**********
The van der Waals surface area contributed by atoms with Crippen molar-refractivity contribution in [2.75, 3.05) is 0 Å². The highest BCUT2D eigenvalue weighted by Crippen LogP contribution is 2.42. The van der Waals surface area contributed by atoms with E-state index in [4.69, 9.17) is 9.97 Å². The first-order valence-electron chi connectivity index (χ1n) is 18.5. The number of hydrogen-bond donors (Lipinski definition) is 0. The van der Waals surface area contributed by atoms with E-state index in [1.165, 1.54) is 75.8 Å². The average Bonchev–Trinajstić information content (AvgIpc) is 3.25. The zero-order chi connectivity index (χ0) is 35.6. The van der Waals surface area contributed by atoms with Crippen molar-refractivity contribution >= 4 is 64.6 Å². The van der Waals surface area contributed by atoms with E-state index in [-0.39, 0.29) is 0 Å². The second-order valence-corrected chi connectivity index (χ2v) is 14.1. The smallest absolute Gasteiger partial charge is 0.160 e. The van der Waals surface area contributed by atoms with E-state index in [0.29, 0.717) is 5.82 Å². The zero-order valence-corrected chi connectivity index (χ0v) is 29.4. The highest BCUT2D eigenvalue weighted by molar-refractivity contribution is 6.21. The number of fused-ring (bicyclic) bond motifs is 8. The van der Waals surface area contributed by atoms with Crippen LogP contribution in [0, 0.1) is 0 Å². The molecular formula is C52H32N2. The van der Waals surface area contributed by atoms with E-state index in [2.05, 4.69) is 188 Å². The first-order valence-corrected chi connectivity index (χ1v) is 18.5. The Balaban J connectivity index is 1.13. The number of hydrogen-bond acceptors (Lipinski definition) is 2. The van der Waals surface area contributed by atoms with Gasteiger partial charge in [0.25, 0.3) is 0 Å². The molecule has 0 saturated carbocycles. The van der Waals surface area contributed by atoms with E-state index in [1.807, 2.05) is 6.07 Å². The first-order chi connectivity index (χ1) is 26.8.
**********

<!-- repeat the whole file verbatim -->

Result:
The van der Waals surface area contributed by atoms with Crippen molar-refractivity contribution in [2.75, 3.05) is 0 Å². The highest BCUT2D eigenvalue weighted by Crippen LogP contribution is 2.42. The van der Waals surface area contributed by atoms with E-state index in [4.69, 9.17) is 9.97 Å². The first-order valence-electron chi connectivity index (χ1n) is 18.5. The number of hydrogen-bond donors (Lipinski definition) is 0. The van der Waals surface area contributed by atoms with E-state index in [1.165, 1.54) is 75.8 Å². The average Bonchev–Trinajstić information content (AvgIpc) is 3.25. The zero-order chi connectivity index (χ0) is 35.6. The van der Waals surface area contributed by atoms with Crippen molar-refractivity contribution >= 4 is 64.6 Å². The van der Waals surface area contributed by atoms with E-state index in [-0.39, 0.29) is 0 Å². The second-order valence-corrected chi connectivity index (χ2v) is 14.1. The smallest absolute Gasteiger partial charge is 0.160 e. The van der Waals surface area contributed by atoms with E-state index in [0.29, 0.717) is 5.82 Å². The zero-order valence-corrected chi connectivity index (χ0v) is 29.4. The highest BCUT2D eigenvalue weighted by molar-refractivity contribution is 6.21. The number of fused-ring (bicyclic) bond motifs is 8. The van der Waals surface area contributed by atoms with Crippen LogP contribution in [0, 0.1) is 0 Å². The molecular formula is C52H32N2. The van der Waals surface area contributed by atoms with E-state index in [2.05, 4.69) is 188 Å². The first-order valence-corrected chi connectivity index (χ1v) is 18.5. The Balaban J connectivity index is 1.13. The number of hydrogen-bond acceptors (Lipinski definition) is 2. The van der Waals surface area contributed by atoms with Gasteiger partial charge in [0.25, 0.3) is 0 Å². The molecule has 0 saturated carbocycles. The van der Waals surface area contributed by atoms with E-state index in [1.807, 2.05) is 6.07 Å². The first-order chi connectivity index (χ1) is 26.8.